Ghosts Next Door

Ghosts Next Door
by Lopaka Kapanui

Sep 7, 2017

100 Ghost Stories Counting Down To Halloween 2017! #55


I was hit by a car that didn’t see me in the crosswalk one night. It was not that the lighting was bad but more so that I was dressed in dark colored clothing and the driver of the oncoming vehicle did not see me until it was too late. A Hawaiian man came to me who was not the driver, he helped me to my feet and walked me to the side of the road and had me sit so that I could gather myself.
He continually asked me if I was alright and I assured him that I was. He then suggested that he help me get back to my house further up Hakimo road. I was still a bit dizzy and the man helped to right me every now and again. I pointed to the left of the road and told the man that the brown Quonset hut was the place that I lived in. We carefully crossed the street but the second we walked into my driveway, something seemed strange, visually it was my place but it didn’t feel like it. There was an odd grayish pall which seemed to have fallen over my property, like something out of those old black and white Hammer films depicting old London, except this was Nanakuli.

It was the same when I entered my home, all of the lights were on but everything within my domicile was dim, the brightness was gone. My mother sat at the kitchen table as if she were an oddly made up actress in a Harold Pinter play, the same went for my wife who was always dressed in bright colors. Something about her was lifeless, she seemed like an image taken from a black and white picture that was now laying on our bed. I walked over to where she lay and reached out to touch her when suddenly the Hawaiian man who helped me walk home now stood between myself and my wife. He slapped me across the face, “Touch nothing in this place lest you never return to the life you once knew!”

“But this IS my home,” I told him.

“This is not your home but merely the shadow of what was once your life, why do you think everything is so dim?” The Hawaiian man scolded. “It is the life that can never be again; what you see are memories and hopes that the deceased wish was so. This place occupied your last thoughts before you died. Your wife and mother will only see you like a shadow that haunts the house, not as you were in life.”

“I’m dead?” I asked him in shock, I was quite certain that I was hit by a car but not killed. “How can that be? You helped me get here!”

“I helped your ghost get here, your body still lays at the place where you were struck down,” the Hawaiian man said mournfully.

“But you slapped me and I felt it!” I screamed at him. “So, how can I be dead if that happened?”

“You and I are ghosts, we occupy the same space on this empty plane. We are not of the living, to touch the living means that all other spirits who are hungry to return to their former toil as human beings will see you and they will devour you in order to get to those you love. This is why we can never physically touch those we knew in life, not for any reason whatsoever.” The Hawaiian man sounded as if he were reminding himself of this edict more than he was instructing me.

With that, I dashed out of my home and ran down the lane of my gravel filled property and ran down the road to the crosswalk where I was hit by the vehicle. The ambulance, fire truck, and police cars blocked onlookers from approaching closer. The medical team worked furiously to revive me with CPR, but I had not a moment to waste, I reached out to grab my foot but the Hawaiian man returned and wrestled me to the ground. This time I fought back and stuck both of my thumbs in his eyes, it made him let go of me as he howled in pain. I got up and walked over to my body where I reached for my foot, it was at that moment that I saw all of the hungry spirits surge forward through the throng of the living. They quickly moved around the onlookers, the police, the firefighters and the EMT. They were drooling with ravenous anticipation but the moment that they realized it was my own body that I touched, they screamed and howled with repulsive horror.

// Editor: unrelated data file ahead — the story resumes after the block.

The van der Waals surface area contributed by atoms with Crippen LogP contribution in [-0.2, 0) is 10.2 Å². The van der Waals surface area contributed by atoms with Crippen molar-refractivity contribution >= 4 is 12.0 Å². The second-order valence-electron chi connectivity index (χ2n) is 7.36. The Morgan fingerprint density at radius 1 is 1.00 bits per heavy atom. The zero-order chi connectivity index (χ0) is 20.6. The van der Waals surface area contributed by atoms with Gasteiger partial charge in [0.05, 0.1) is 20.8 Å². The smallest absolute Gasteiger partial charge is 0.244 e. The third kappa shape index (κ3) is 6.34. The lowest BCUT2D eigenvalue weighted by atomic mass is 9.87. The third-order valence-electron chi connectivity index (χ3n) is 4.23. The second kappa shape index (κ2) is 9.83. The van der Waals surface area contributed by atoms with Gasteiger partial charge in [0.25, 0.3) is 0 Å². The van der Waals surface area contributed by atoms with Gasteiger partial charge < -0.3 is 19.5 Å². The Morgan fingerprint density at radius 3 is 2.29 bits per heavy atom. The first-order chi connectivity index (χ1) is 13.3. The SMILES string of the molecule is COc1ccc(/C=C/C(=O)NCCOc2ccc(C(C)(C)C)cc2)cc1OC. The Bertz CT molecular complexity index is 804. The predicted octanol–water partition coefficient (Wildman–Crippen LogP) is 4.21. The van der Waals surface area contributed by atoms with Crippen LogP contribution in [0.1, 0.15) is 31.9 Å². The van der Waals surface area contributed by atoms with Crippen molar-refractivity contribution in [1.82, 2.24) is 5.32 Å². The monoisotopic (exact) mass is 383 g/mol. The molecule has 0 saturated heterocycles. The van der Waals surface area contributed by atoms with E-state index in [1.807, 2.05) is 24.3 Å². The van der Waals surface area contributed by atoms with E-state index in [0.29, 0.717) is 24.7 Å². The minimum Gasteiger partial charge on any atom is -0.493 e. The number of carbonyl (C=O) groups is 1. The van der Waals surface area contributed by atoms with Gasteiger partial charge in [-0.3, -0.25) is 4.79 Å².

I awoke in a hospital room at Pali Momi behind Pearl ridge, my wife and mother were sitting nearby talking to one another. My voice was more of a croak than it was a voice, but I called out for my wife and her eyes flew open wide. My mother couldn’t have been on the other side of my bed anymore quicker than if she were a winning track star. I was weak and dizzy with a fracture here and a broken bone there but very much alive. It would be a few more weeks before I could go home, but when I finally did I was able to walk out of my room on my own two feet. On the walls of the hallway leading to the elevator were pictures of all the old doctors who worked at the hospital who have long since passed. I merely glanced at the framed pictures but I couldn’t help but notice the last framed picture of one doctor before we got into the elevator. I looked at it closer and to my disbelief, it was the Hawaiian man who came and got me after I was hit by that car. It was the same Hawaiian man who took me to my home only to tell me that I was dead and could no longer come into any kind of contact with the living. I asked the nurse about who that doctor in the picture was because I could see that there wasn’t any plaque with his name on like the others.

“I’m not sure,” the nurse answered. “What I do know is that years and years ago he was killed by a drunk driver while crossing the road in Nanakuli one night, just where Hakimo road comes out on to Farrington Highway."

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